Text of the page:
4. Keep your cat in the house until you’re completely sure it has bonded well with its new home. If you’re unsure, or if your cat does try to go back to the old home, keep it inside for a while until you feel you can try again.
5. To make sure your cat can find its way home in an unfamiliar neighbourhood, place things in the garden with its scent, such as toys and even litter samples. Your cat will return to what feels familiar and secure.
6. Try to let your cat out when it’s likely to be hungry so it has an extra incentive to return home.
7. There is always the possibility that, if you stay close to your old home, your cat will never be able to let it go. If your cat is not settling in the new house and continues to return to the old, you may consider asking the new owners about possible adoption. This would of course be extremely difficult, but it may be best for the cat in the long run.
Moving House with Dogs
Dogs generally adapt better to a new environment than cats, but not always! There are still things you should bear in mind to make the process easier. Here are some tips to consider.
1. Put your dog in a secure room with the doors and windows closed to minimise its distress. If your dog has a favourite room, try to choose this room if possible.
2. Avoid letting the removal men into the room with your dog, so that it is undisturbed. Keep the door locked if possible, or otherwise put up a ‘do not disturb’ sign. Remember, not everyone is fond of dogs, either – and your dog will sense the additional unease. Keeping your dog secured so it cannot roam around the house is best for everyone.
3. Give your dog familiar things such as toys and blankets to reassure it. Even better, nominate someone to look after your dog during the upheaval. Some company will make your dog feel much more comfortable while still being in the home.
4. You should still feed your dog as normal and keep as much routine as possible – but try to keep track of when it last went to the toilet!
Introducing your dog to your new home
1. Keep your dog in a room with the doors secured and the windows locked until the removal team have finished. Make sure your dog has access to food and water, and familiar bedding, blankets and toys.
2. Try not to throw any old bedding away, as this gives your dog something familiar and comforting while it’s settling into a new home. Put paper or something similar down in case of any accidents.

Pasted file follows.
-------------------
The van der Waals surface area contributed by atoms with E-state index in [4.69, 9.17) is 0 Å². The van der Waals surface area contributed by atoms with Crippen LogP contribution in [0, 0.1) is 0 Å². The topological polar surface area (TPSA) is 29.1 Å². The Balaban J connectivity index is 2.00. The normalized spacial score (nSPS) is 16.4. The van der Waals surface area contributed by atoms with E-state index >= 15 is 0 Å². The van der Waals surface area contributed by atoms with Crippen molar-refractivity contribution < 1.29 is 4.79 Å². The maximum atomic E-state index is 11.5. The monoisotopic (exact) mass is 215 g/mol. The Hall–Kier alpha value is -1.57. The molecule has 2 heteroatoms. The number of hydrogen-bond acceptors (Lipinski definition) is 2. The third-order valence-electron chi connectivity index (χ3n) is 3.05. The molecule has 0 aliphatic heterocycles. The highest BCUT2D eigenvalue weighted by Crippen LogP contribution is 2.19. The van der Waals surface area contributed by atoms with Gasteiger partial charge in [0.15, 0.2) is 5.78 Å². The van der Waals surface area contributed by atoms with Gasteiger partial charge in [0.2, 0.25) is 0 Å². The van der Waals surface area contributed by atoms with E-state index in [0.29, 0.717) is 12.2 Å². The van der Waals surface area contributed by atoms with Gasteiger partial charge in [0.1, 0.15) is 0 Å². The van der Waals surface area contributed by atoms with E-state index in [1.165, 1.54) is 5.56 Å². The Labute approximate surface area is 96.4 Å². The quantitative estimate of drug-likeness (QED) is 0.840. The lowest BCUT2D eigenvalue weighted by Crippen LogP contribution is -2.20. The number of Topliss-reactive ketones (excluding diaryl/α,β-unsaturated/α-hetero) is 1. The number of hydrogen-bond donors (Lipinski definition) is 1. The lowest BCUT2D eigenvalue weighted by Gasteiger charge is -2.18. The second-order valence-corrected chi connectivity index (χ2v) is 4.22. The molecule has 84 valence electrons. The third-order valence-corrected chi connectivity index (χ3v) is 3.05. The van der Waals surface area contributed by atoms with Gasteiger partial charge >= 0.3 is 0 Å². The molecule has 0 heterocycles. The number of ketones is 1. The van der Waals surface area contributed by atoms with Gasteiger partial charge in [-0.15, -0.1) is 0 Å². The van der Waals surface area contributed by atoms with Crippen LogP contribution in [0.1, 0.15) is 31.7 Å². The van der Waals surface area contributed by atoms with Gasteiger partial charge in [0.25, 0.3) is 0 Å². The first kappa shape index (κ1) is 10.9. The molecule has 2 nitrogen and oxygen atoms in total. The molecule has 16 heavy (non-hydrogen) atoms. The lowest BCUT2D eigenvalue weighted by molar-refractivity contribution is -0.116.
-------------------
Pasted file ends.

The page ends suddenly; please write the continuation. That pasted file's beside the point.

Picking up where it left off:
3. Once the house is empty, take your dog outside into the garden so it can do the toilet, as it’ll be nervous and restless.
4. Take your dog around the house with the lead still on so it does not get too excited, and let it gently explore the new surroundings.
Settling your dog into its new home
1. Although you can buy scents to help your dog feel more at home, it’s best to use the dog’s own scent to make it comfortable. You can run a cloth around its face area, and then rub this cloth on things which are nose-height for the dog. It will then feel more comfortable and familiar in its surroundings.
2. Be aware your dog’s toilet habits may well be disturbed for a few weeks, so check to make sure it goes outside instead of accidents inside.
3. You can let your dog go outside right away, but it may be worth keeping it on the lead for a few times until the dog is more settled. Accompany your dog outside on the first few excursions into the garden, and make sure there are no weaknesses in the fencing or walls which may make it easy to escape.
4. Keep the same feeding, walking and playtime patterns as before so your dog doesn’t have to adjust to an entirely new routine.
5. Be sure to give your dog as much attention as possible in the first few weeks to make it feel more secure.
How long for my dog to settle into a new home?
1. Keeping your dog occupied and feeling loved will help it adjust quicker. But, just like cats, all dogs have different natures, and it will take some longer than others to be comfortable in the new home.
2. Unless soiled, keep all old toys, bedding and blankets to give your dog comfort in the familiar.
3. Regular walks and playtime will help your dog focus and distract it from any feelings of unease. Your dog will relax as it senses you too are acting normal.
4. Your dog may well take time to adjust, but if your dog is still struggling after a few weeks, it’s worth seeking your vet’s advice in case there are any unrelated medical issues.
By following these simple steps, you’re well on your way to making the moving process as relaxing and stress-free as possible for your animal. Want to make sure you remember everything? Check out our handy checklists and glance over them as you go.